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dc.contributor.authorHamilton-Smith, Niallen_UK
dc.description.abstractFirst paragraph: Nine serious criminals weresentencedat the High Court in Glasgow, Scotland on January 22 for offences relating to the wholesale supply of cocaine. David Sell and the rest of the gang were reportedly handling up to a ton of the drug every year, with a final street value in the region of £150m to £160m. They received a total of 87 years in prison for their trouble. Yet years of academic evidencesuggestthat convicting such serious offenders will make no difference to the drugs market in the medium or long term. Those living in the most affected communities don’t need experts to tell them that: after 40 years of the “war on drugs”, the impact of such enforcement on supply has been negligible.en_UK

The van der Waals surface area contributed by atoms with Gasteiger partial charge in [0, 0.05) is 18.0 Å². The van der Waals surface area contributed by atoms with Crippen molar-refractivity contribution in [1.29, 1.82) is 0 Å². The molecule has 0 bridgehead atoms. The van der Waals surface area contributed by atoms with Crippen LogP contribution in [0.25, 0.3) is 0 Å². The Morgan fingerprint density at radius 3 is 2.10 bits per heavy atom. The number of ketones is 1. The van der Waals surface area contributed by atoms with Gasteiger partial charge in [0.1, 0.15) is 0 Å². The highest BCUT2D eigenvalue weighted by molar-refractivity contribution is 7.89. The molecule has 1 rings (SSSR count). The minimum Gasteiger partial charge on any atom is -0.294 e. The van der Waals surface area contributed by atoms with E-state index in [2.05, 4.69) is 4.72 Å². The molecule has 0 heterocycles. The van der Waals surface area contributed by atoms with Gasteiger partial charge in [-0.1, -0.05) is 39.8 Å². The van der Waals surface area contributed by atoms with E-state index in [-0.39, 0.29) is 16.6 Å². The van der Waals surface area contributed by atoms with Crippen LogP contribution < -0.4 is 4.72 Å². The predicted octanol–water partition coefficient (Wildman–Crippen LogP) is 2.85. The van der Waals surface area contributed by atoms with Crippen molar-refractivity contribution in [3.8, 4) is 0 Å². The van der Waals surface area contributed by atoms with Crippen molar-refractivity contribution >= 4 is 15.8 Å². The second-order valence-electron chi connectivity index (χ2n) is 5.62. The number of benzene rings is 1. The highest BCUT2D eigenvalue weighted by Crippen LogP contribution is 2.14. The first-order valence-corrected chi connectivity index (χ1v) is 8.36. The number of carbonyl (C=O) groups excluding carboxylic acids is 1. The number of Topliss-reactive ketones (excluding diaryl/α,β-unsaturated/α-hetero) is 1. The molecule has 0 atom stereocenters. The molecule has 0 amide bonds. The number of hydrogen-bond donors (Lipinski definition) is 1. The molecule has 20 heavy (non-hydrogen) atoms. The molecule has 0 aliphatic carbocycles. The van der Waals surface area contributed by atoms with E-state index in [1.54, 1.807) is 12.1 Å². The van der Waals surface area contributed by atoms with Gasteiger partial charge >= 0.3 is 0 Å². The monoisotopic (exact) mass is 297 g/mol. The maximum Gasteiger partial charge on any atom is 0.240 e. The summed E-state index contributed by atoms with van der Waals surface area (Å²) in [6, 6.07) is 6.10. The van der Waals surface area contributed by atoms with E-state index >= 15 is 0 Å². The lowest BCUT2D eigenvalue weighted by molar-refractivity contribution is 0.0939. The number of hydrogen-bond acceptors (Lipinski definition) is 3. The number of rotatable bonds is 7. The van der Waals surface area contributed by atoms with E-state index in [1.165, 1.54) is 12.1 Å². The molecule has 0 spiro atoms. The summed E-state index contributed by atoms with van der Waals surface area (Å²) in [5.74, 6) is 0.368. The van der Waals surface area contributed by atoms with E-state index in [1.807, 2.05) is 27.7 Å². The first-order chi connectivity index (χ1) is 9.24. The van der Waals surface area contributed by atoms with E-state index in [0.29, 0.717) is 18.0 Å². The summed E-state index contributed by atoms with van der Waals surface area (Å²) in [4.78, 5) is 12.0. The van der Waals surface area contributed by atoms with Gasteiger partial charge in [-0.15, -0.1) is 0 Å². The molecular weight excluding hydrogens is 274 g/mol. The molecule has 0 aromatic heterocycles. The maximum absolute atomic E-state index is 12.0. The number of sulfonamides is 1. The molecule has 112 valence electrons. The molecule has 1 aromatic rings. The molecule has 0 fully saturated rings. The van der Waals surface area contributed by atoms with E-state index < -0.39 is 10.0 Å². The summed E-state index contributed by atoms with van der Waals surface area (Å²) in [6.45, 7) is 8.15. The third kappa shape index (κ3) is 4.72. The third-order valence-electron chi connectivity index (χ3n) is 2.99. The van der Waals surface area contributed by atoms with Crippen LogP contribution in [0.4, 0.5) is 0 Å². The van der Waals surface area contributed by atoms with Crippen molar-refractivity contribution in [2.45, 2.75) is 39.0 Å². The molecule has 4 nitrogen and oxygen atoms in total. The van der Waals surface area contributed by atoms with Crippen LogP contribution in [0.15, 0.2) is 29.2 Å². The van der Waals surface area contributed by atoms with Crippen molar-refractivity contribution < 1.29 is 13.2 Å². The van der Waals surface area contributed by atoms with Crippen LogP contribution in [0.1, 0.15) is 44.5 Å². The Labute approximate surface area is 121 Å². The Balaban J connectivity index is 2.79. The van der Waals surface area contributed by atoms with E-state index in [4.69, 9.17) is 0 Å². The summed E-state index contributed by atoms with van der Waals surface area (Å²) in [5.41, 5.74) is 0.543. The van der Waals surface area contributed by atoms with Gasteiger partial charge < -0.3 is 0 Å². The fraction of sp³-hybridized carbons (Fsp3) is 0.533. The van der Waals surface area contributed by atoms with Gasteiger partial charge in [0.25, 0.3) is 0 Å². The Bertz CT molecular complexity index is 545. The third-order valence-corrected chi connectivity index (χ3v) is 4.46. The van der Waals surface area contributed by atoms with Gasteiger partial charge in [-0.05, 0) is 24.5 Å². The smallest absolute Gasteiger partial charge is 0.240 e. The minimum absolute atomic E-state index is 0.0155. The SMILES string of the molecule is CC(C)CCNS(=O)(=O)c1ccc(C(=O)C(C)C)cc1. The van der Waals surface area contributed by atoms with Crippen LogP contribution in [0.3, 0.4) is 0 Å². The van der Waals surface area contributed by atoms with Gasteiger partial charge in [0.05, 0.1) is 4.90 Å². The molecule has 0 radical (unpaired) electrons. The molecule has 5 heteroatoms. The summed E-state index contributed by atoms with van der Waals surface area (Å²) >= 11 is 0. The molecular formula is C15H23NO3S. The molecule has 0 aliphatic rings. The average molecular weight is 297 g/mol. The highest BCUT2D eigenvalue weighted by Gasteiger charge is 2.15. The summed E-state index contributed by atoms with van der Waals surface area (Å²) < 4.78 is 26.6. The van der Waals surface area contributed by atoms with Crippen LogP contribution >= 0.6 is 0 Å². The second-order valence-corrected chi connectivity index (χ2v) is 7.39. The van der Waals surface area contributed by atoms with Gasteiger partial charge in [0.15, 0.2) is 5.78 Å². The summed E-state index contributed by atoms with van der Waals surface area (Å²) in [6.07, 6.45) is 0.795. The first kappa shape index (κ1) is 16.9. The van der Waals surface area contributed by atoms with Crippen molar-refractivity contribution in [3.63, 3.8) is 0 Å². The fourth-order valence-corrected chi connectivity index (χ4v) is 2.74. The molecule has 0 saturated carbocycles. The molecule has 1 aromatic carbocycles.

dc.publisherThe Conversation Trusten_UK
dc.relationHamilton-Smith N (2018) War on drugs is unwinnable, but locking up Mr Bigs is still worth it, The Conversation, 26.01.2018.en_UK
dc.rightsThe Conversation uses a Creative Commons Attribution NoDerivatives licence. You can republish their articles for free, online or in print. Licence information is available at:
dc.titleWar on drugs is unwinnable, but locking up Mr Bigs is still worth iten_UK
dc.typeNewspaper/Magazine Articleen_UK
dc.citation.jtitleThe Conversationen_UK
dc.citation.issnNo ISSNen_UK
dc.type.statusVoR - Version of Recorden_UK
dc.contributor.affiliationSociology, Social Policy & Criminologyen_UK
Appears in Collections:Faculty of Social Sciences Newspaper/Magazine Articles

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